What does the ST stand for in ST_Geometry, etc

911
3
Jump to solution
06-28-2018 04:04 PM
Highlighted
MVP Regular Contributor

We are using ST_Geometry in oracle... But we may have to import a large number of features from a SDO_Geometry oracle system that has been used with Autodesk software. I was wondering:

1. What the ST and SDO stand for?

  •       ST = storage type, spatial type?   
  •       SDO = spatial data object?

2. Suggested workflow for the conversion?

  • Dump data with Autodesk dwg or shapefile and consume with esri?
  • Is there a way to pull the data into ST_Geometry from SDO_Geometry at a database level?

Thanks!

Reply
0 Kudos
1 Solution

Accepted Solutions
Highlighted
MVP Esteemed Contributor

The best explanation I have ever seen, which is probably as accurate as anyone could come up with, comes from:

Stolze, K. (2003, February). SQL/MM Spatial-The Standard to Manage Spatial Data in a Relational Database System. In BTW (Vol. 2003, pp. 247-264).

The SQL/MM standard uses consistently the prefix ST for all tables, views, types, methods, and function names. The prefix stood originally for Spatial and Temporal. It was intended in the early stages of the standard development to define a combination of temporal and spatial extension. A reason for that was that spatial information is very often tied with temporal data [SWCD98, SWCD97, RA01, TJS97]. During the development of SQL/MM Spatial, it was decided that temporal has a broader scope beyond the spatial application and should be a part of the SQL standard [ISO99] as SQL/Temporal [ISO01]. The contributors to SQL/MM did not want to move forward with a Spatio-temporal support until SQL/Temporal developed.  In the mean time, the focus of spatial standard lied on keeping it aligned with the OGC specification and the standards developed by the technical committee ISO/TC 211, for example [ISO02a, ISO02b]. The prefix ST for the spatial tables, types, and methods was not changed during the organizational changes of the standards, however. Today, one might want to interpret it as Spatial Type.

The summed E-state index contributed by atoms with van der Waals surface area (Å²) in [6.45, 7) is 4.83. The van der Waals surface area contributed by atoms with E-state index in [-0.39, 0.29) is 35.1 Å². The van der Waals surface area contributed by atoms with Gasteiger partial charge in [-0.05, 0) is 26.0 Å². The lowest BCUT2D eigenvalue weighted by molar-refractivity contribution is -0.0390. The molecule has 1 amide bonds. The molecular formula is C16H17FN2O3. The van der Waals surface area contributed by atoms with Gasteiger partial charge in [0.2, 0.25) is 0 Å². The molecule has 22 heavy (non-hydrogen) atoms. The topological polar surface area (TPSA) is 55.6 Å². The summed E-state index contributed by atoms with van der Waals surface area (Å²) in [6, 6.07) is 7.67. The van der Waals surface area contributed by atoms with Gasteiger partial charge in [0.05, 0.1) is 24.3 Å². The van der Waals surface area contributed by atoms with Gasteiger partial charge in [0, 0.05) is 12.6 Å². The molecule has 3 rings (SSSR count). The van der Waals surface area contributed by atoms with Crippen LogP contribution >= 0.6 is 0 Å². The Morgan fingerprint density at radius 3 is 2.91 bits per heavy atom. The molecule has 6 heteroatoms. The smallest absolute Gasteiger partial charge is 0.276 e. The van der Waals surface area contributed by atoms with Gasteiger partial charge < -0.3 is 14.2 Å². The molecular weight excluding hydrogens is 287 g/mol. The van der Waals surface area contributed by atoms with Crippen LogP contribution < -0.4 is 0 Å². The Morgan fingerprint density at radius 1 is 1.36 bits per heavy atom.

View solution in original post

3 Replies
Highlighted
MVP Esteemed Contributor

Create Spatial Type—Help | ArcGIS Desktop 

The Create Spatial Type tool adds the ST_Geometry SQL type, subtypes, and functions to an Oracle or PostgreSQL database. This allows you to use the ST_Geometry SQL type to store geometries in a database that does not contain a geodatabase. You can also use this tool to upgrade the existing ST_Geometry type, subtypes, and functions in an Oracle or PostgreSQL database.

would be my guess

or you could browse through non-esri docs

Spatial Data Types Overview | Microsoft Docs 

Highlighted
MVP Esteemed Contributor

The best explanation I have ever seen, which is probably as accurate as anyone could come up with, comes from:

Stolze, K. (2003, February). SQL/MM Spatial-The Standard to Manage Spatial Data in a Relational Database System. In BTW (Vol. 2003, pp. 247-264).

The SQL/MM standard uses consistently the prefix ST for all tables, views, types, methods, and function names. The prefix stood originally for Spatial and Temporal. It was intended in the early stages of the standard development to define a combination of temporal and spatial extension. A reason for that was that spatial information is very often tied with temporal data [SWCD98, SWCD97, RA01, TJS97]. During the development of SQL/MM Spatial, it was decided that temporal has a broader scope beyond the spatial application and should be a part of the SQL standard [ISO99] as SQL/Temporal [ISO01]. The contributors to SQL/MM did not want to move forward with a Spatio-temporal support until SQL/Temporal developed.  In the mean time, the focus of spatial standard lied on keeping it aligned with the OGC specification and the standards developed by the technical committee ISO/TC 211, for example [ISO02a, ISO02b]. The prefix ST for the spatial tables, types, and methods was not changed during the organizational changes of the standards, however. Today, one might want to interpret it as Spatial Type.

View solution in original post

Highlighted
MVP Regular Contributor

Thanks!

Reply
0 Kudos